IZA DP No. 3555: Job Protection Legislation and Productivity Growth in OECD Countries
revised version published in: Economic Policy, 2009, 24 (58), 349-402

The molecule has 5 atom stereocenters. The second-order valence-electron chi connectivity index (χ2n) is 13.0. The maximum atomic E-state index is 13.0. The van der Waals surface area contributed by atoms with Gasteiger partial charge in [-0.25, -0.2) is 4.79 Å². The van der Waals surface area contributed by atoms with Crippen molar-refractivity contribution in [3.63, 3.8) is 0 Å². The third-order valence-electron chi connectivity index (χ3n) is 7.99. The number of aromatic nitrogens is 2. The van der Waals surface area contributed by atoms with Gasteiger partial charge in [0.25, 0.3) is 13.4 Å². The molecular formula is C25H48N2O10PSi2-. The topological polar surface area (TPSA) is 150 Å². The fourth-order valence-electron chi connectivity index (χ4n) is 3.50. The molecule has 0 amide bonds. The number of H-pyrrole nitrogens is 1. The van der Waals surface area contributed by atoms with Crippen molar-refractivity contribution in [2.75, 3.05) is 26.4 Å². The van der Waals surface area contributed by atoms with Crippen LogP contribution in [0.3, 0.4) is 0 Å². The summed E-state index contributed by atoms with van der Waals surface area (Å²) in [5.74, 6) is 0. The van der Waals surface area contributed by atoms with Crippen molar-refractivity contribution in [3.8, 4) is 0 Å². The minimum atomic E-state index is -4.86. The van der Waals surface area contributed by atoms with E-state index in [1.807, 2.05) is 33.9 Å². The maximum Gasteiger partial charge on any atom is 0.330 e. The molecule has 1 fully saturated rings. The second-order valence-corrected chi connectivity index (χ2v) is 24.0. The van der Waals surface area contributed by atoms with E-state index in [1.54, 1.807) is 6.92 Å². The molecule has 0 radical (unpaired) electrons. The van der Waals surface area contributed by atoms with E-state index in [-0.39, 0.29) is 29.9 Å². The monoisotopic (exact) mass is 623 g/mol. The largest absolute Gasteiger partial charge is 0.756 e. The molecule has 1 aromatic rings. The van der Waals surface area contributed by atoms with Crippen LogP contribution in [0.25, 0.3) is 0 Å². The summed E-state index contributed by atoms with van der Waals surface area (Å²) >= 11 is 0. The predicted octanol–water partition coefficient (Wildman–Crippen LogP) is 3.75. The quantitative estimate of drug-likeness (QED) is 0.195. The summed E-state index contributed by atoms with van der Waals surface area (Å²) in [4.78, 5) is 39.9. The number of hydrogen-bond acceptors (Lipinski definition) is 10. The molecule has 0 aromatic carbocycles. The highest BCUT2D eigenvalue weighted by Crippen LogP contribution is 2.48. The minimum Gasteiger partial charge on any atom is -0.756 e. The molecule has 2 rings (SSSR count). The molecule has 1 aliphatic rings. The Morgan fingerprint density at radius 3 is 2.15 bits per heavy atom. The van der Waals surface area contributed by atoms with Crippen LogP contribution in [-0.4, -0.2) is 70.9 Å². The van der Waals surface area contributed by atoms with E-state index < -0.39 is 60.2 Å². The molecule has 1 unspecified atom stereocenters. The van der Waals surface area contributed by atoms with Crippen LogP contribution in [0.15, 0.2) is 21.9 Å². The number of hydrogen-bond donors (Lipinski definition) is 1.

This paper examines the impact of employment protection legislation on productivity in the OECD, using annual cross-country aggregate data on the degree of regulations and industry-level data on productivity from 1982 to 2003. We adopt a "difference-in-differences" framework, which exploits likely differences in the productivity effect of dismissal regulations in different industries. Our identifying assumption is that stricter employment protection influences worker or firm behaviour, and thereby productivity, more in industries where the policy is likely to be binding than in other industries. The advantage of this approach is that, in contrast with standard cross-country analysis, we can control for unobserved factors that, on average, are likely to have the same effect on productivity in all industries. Our empirical results suggest that mandatory dismissal regulations have a depressing impact on productivity growth in industries where layoff restrictions are more likely to be binding. We present a large battery of robustness checks, including dealing with endogeneity issues, that suggest that our finding is robust.